The biggest publishing companies have an easy plan to save their industry: Get bigger
The failure of Newsweek to survive in print has been received as another sign that weekly news magazines are a dead business. But they're not. Just look around.
Numbers show that the publishing industry is handling the rise of e-readers better than what folk knowledge might suggest.
Whether in fiction or nonfiction, audiences are gravitating towards media that makes America's enemies knowable.
Let's give PBS NewsHour the credit it deserves and needs.
Green's patience and intuition made him a valued editor at Knopf for more than four decades.
Depending on where you buy the columnist's new book, there's up to a $15 price variance -- one that hurts not just publishers and writers, but readers, too.
The two supposedly irrelevant institutions both got an awful lot of attention over the past few weeks.
Digital and print-on-demand technology has made self-publishing much easier. But for every self-published work that gains traction, the overwhelming majority of books don't.
E.L. James' saucy novels sold 25 million copies in just four months--a benchmark that Stieg Larsson's Millennium trilogy didn't hit in four years.
Is it really is possible to do so many things at once -- columns, daily blog posts, television appearances, Internet videos, books, and speeches? The journalists of old certainly focused their efforts more.
The president's secret telephone recordings offer the world insight into his private views.
So much has been written recently about the shortcomings of journalism, you would imagine that we are living in a virtual vacuum of information about world events. But is that really true?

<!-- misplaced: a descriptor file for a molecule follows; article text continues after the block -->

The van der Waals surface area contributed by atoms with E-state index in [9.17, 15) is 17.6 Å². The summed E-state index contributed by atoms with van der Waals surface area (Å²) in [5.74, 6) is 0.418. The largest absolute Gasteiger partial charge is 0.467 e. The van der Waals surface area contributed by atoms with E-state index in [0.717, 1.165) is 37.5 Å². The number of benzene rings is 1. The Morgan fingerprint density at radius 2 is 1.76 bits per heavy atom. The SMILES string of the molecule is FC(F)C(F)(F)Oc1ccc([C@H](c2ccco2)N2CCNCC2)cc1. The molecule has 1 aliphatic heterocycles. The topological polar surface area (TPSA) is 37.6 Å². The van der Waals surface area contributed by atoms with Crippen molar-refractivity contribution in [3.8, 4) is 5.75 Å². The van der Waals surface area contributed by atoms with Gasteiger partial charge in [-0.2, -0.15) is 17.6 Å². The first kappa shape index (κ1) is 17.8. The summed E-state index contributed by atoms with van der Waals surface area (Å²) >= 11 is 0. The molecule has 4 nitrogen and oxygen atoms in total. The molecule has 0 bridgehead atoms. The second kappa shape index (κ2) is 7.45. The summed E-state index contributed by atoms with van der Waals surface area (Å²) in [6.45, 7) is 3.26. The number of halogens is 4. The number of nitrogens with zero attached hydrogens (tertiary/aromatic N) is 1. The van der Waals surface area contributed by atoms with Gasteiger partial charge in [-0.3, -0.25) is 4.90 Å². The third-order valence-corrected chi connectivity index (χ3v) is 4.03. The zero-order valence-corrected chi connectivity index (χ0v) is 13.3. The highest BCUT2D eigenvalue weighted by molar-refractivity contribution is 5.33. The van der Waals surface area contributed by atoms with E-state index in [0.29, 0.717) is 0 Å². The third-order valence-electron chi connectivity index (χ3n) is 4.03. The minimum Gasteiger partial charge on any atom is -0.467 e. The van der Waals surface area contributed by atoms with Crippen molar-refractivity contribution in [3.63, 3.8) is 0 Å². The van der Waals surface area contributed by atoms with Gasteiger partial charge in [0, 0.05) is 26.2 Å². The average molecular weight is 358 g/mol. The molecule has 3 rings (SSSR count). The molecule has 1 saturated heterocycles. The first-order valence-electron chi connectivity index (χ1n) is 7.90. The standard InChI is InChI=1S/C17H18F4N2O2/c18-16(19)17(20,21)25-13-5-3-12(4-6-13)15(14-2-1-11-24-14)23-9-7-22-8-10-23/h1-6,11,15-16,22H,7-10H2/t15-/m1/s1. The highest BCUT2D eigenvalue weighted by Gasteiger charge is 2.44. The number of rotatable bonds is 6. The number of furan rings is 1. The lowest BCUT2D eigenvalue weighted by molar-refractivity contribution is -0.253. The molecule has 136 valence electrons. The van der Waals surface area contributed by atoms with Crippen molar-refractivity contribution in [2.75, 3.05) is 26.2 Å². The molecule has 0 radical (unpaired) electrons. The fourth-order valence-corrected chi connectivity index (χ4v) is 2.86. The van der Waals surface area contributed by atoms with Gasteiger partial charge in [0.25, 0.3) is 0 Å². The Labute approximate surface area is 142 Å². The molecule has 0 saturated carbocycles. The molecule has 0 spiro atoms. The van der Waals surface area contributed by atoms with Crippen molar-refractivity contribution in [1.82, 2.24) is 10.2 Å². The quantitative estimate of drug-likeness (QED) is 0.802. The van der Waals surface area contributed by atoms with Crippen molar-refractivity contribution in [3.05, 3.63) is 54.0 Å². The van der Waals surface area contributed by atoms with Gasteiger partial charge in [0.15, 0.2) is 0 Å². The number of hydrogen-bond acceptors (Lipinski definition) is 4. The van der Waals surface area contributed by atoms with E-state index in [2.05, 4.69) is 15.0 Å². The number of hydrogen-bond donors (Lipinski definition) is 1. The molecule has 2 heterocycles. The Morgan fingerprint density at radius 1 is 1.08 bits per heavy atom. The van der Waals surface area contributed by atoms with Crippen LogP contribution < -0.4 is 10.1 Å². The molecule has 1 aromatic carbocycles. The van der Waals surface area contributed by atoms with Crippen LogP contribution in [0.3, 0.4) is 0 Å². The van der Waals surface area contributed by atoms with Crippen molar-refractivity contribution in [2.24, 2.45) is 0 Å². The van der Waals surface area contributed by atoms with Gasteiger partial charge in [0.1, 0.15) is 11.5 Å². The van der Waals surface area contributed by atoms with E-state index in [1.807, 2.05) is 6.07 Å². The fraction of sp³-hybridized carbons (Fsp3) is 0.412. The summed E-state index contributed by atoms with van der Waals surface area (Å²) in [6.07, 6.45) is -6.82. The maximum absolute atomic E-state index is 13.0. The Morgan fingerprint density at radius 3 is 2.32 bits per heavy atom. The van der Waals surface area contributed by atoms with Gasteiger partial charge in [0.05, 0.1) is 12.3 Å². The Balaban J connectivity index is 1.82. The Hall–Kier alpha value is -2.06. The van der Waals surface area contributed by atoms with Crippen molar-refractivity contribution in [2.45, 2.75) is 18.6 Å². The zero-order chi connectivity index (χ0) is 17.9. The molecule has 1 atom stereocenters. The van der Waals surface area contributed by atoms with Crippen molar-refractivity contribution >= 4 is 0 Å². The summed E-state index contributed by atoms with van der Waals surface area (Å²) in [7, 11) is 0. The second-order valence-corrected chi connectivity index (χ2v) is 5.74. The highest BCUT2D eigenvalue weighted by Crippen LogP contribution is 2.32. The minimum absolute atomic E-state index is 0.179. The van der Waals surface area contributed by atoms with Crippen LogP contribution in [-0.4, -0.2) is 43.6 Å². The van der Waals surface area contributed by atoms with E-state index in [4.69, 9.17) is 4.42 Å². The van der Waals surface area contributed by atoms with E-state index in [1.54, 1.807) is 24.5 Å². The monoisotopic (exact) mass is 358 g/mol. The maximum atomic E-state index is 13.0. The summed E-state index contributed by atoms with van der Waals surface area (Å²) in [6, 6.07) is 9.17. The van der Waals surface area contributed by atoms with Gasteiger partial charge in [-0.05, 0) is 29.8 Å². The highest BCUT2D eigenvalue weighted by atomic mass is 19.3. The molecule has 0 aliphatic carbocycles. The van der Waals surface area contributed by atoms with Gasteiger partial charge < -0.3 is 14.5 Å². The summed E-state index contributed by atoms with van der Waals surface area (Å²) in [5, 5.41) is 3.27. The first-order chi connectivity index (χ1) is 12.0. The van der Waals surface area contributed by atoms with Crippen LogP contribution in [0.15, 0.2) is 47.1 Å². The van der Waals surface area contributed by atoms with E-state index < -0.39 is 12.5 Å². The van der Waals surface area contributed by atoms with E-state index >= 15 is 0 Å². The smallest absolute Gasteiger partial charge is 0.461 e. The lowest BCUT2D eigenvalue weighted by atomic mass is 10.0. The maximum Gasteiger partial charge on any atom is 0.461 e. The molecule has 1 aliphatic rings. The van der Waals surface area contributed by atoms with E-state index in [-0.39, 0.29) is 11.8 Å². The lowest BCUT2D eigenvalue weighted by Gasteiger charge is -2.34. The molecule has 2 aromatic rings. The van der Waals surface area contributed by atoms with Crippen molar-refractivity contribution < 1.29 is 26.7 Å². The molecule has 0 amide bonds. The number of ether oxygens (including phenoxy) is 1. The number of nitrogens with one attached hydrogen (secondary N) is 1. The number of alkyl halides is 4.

Like Obama, the former presidential candidate was admired for his eloquence -- and went from obscurity to celebrity after he gave a speech to the Democratic convention.
Three terrific UK media outlets provide news to appeal to an audience with a serious interest in what is happening in every aspect of our immensely complicated world.
In the fight between Apple, Amazon, the government, and publishers to set prices for electronic books, independents were overlooked. Now, they're banding together and voicing complaints.
Starting from modest origins, the international arbiter has evolved into a well-respected -- and essential -- journalistic force.
Despite challenges faced by the publishing industry and past predictions, the written word has not seen its last day
Technology increasingly allows viewers to skip advertisements all together. Yet networks are pushing back, and filing lawsuits, to maintain their revenue model. Which will win out?
The Ford Foundation recently pledged $1.04 million to Los Angeles' struggling daily. We might be looking at the future of newspapers.